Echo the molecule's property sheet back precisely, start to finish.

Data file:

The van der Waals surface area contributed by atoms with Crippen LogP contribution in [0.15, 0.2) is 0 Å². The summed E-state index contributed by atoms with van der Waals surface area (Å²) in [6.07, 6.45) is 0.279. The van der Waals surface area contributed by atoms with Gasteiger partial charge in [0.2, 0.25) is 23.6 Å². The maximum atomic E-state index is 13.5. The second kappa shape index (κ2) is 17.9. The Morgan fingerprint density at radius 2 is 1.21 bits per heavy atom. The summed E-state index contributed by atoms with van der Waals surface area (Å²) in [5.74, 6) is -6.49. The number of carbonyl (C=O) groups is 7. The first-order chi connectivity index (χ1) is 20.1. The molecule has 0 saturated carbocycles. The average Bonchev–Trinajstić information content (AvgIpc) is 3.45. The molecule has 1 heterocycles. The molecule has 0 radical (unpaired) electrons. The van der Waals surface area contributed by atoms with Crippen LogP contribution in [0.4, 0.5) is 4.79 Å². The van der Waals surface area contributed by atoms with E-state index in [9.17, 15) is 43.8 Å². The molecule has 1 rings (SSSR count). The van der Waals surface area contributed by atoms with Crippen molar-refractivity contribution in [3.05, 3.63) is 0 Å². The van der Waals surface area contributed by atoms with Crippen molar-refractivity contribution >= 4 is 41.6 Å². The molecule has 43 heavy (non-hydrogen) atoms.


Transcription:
The van der Waals surface area contributed by atoms with Crippen LogP contribution in [0.15, 0.2) is 0 Å². The summed E-state index contributed by atoms with van der Waals surface area (Å²) in [6.07, 6.45) is 0.279. The van der Waals surface area contributed by atoms with Gasteiger partial charge in [0.2, 0.25) is 23.6 Å². The maximum atomic E-state index is 13.5. The second kappa shape index (κ2) is 17.9. The Morgan fingerprint density at radius 2 is 1.21 bits per heavy atom. The summed E-state index contributed by atoms with van der Waals surface area (Å²) in [5.74, 6) is -6.49. The number of carbonyl (C=O) groups is 7. The first-order chi connectivity index (χ1) is 20.1. The molecule has 0 saturated carbocycles. The average Bonchev–Trinajstić information content (AvgIpc) is 3.45. The molecule has 1 heterocycles. The molecule has 0 radical (unpaired) electrons. The van der Waals surface area contributed by atoms with Crippen LogP contribution in [0.4, 0.5) is 4.79 Å². The van der Waals surface area contributed by atoms with E-state index in [9.17, 15) is 43.8 Å². The molecule has 1 rings (SSSR count). The van der Waals surface area contributed by atoms with Crippen molar-refractivity contribution in [3.05, 3.63) is 0 Å². The van der Waals surface area contributed by atoms with Crippen molar-refractivity contribution >= 4 is 41.6 Å². The molecule has 43 heavy (non-hydrogen) atoms.